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Therapy can be a great way to work through personal issues, improve your mental health, and make positive changes in your life. But with so many different types of therapy available, it can be hard to know where to start. Many people find that a kind of therapy works well for them, while others may benefit from a combination of different approaches. This overview will help you learn about four of the most common types of therapy to make an informed decision about what might work best for you. 

Cognitive Behavioural Therapy 

Cognitive behavioural therapy (CBT) is a type of psychotherapy that helps some people change negative thinking and behaviour patterns. CBT is based on the idea that our thoughts, feelings, and behaviours are interconnected. Changing our thoughts and beliefs can change our behaviour and emotions. CBT is effective in treating a wide range of mental health conditions, including anxiety and depression, so its worth a shot to see if its right for you.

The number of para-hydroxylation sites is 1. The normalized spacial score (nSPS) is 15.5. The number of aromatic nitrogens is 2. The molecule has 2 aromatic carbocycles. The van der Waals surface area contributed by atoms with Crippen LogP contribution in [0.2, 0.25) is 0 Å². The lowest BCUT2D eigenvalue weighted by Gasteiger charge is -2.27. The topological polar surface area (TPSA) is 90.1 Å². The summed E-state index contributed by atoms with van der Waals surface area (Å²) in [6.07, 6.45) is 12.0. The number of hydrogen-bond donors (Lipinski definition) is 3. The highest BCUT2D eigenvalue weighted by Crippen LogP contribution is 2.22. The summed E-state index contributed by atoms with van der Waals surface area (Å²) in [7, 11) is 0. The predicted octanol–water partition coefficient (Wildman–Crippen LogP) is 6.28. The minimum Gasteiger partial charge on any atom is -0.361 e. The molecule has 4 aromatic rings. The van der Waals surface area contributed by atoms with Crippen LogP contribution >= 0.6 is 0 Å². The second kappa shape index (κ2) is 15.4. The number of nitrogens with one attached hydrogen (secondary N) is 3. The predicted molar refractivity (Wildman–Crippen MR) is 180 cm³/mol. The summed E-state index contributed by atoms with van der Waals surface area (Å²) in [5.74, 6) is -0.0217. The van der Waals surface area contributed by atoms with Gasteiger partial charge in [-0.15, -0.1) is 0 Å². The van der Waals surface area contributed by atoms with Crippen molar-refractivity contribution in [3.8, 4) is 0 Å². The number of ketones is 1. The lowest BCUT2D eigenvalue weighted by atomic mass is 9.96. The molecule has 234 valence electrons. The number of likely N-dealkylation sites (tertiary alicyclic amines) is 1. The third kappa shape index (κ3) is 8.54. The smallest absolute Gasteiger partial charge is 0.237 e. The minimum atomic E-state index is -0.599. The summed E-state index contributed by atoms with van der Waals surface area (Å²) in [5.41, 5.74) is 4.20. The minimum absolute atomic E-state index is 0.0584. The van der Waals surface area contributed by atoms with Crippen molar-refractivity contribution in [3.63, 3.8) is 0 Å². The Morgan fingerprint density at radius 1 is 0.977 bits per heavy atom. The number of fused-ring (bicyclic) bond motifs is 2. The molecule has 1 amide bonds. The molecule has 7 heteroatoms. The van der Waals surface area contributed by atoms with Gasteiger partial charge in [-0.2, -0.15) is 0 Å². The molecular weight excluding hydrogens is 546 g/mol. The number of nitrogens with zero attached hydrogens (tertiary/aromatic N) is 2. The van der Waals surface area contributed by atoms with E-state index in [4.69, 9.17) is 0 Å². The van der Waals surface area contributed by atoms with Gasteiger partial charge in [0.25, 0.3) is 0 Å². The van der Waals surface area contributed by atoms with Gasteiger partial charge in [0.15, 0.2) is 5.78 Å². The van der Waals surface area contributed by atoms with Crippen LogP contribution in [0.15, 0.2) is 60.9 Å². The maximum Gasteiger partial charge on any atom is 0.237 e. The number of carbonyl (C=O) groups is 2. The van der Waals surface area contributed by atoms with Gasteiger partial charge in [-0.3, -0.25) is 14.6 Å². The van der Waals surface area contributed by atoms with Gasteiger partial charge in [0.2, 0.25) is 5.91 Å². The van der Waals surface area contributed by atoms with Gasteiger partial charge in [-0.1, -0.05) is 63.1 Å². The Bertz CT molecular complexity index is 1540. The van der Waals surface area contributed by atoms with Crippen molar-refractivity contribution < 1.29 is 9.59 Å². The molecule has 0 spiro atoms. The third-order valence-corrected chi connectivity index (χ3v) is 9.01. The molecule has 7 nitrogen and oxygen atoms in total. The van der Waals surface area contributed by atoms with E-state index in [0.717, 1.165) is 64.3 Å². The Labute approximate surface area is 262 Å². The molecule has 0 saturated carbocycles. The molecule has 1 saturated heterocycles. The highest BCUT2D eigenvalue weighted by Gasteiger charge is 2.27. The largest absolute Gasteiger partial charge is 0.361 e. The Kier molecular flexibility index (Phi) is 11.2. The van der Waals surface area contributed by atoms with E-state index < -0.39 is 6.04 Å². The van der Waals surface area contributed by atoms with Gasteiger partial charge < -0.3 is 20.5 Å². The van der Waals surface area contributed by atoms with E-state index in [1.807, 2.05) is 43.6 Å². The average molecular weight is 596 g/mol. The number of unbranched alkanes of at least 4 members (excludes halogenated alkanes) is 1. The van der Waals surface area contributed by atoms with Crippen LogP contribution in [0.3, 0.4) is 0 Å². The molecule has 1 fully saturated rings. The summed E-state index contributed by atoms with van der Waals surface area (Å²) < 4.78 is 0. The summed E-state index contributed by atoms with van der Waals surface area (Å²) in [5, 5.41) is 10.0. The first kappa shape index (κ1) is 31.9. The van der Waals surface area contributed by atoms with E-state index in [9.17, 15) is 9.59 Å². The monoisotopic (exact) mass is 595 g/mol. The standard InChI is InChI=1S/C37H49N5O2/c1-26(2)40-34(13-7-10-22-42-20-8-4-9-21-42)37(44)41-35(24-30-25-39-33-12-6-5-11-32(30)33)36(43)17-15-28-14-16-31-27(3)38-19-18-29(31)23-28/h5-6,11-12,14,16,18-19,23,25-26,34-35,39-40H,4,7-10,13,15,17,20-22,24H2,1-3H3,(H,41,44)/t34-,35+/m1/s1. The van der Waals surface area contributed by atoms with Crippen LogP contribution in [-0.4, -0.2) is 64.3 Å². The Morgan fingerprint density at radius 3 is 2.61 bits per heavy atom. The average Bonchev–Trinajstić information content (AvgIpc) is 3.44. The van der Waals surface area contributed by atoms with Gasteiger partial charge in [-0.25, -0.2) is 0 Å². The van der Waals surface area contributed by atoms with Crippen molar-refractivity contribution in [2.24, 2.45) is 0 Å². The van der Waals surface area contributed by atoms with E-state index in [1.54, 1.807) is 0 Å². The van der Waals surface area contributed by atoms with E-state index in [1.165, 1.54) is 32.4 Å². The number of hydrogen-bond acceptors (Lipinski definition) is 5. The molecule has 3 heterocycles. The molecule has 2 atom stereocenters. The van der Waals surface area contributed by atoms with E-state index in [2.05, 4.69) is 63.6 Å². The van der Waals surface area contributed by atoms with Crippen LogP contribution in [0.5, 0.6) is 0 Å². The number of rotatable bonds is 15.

Group Therapy 

Group therapy is a type of psychotherapy that involves meeting with a group of people who are dealing with similar issues. Group therapy can be helpful because it allows you to share your experiences and feelings with others who understand what you’re going through. It can also help you learn new coping skills and gain insight into your thoughts and behaviors. Many people find group therapy to be a supportive and helpful experience- but see how it goes for you as an individual too. 

Interpersonal Therapy 

When we have issues with our relationships, it can be challenging to know how to make things better. Interpersonal therapy (IPT) is a type of psychotherapy that helps people improve their relationships with others. IPT focuses on the here and now, helping you to understand and change patterns of behaviour causing problems in your relationships. Several studies have shown that IPT is an effective treatment for depression- so this could be one to try. 

Family Therapy 

Family therapy is a type of psychotherapy that involves meeting with a therapist along with your family members. Family therapy can be helpful because it allows you to address problems within your family system. It can also help improve communication and relationships within the family. Research by experts found family therapy to be a supportive and helpful experience. However, some have said that it wasn’t the right experience for them and their family, so it is trial and error too.